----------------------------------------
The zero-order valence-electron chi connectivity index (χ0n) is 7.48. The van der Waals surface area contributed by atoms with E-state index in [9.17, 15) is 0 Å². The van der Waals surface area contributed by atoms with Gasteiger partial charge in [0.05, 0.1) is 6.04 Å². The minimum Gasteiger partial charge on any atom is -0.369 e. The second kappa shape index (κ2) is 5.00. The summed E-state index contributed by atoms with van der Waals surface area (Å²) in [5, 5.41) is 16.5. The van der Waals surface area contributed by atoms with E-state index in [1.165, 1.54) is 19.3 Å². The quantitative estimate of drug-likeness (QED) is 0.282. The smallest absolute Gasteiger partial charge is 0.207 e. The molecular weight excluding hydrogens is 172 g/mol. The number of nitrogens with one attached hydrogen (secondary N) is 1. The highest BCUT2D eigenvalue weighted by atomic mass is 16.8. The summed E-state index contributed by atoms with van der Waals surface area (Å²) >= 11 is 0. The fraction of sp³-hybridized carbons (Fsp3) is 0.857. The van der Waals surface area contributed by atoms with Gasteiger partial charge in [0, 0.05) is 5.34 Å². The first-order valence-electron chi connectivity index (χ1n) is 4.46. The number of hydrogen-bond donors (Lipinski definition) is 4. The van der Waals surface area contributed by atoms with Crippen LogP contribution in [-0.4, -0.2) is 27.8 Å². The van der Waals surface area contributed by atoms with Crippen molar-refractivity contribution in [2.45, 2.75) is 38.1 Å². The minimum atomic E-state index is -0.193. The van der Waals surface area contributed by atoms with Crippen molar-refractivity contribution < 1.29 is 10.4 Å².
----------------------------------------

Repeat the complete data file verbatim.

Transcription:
The zero-order valence-electron chi connectivity index (χ0n) is 7.48. The van der Waals surface area contributed by atoms with E-state index in [9.17, 15) is 0 Å². The van der Waals surface area contributed by atoms with Gasteiger partial charge in [0.05, 0.1) is 6.04 Å². The minimum Gasteiger partial charge on any atom is -0.369 e. The second kappa shape index (κ2) is 5.00. The summed E-state index contributed by atoms with van der Waals surface area (Å²) in [5, 5.41) is 16.5. The van der Waals surface area contributed by atoms with E-state index in [1.165, 1.54) is 19.3 Å². The quantitative estimate of drug-likeness (QED) is 0.282. The smallest absolute Gasteiger partial charge is 0.207 e. The molecular weight excluding hydrogens is 172 g/mol. The number of nitrogens with one attached hydrogen (secondary N) is 1. The highest BCUT2D eigenvalue weighted by atomic mass is 16.8. The summed E-state index contributed by atoms with van der Waals surface area (Å²) >= 11 is 0. The fraction of sp³-hybridized carbons (Fsp3) is 0.857. The van der Waals surface area contributed by atoms with Gasteiger partial charge in [0, 0.05) is 5.34 Å². The first-order valence-electron chi connectivity index (χ1n) is 4.46. The number of hydrogen-bond donors (Lipinski definition) is 4. The van der Waals surface area contributed by atoms with Crippen LogP contribution in [-0.4, -0.2) is 27.8 Å². The van der Waals surface area contributed by atoms with Crippen molar-refractivity contribution in [2.45, 2.75) is 38.1 Å². The minimum atomic E-state index is -0.193. The van der Waals surface area contributed by atoms with Crippen molar-refractivity contribution < 1.29 is 10.4 Å².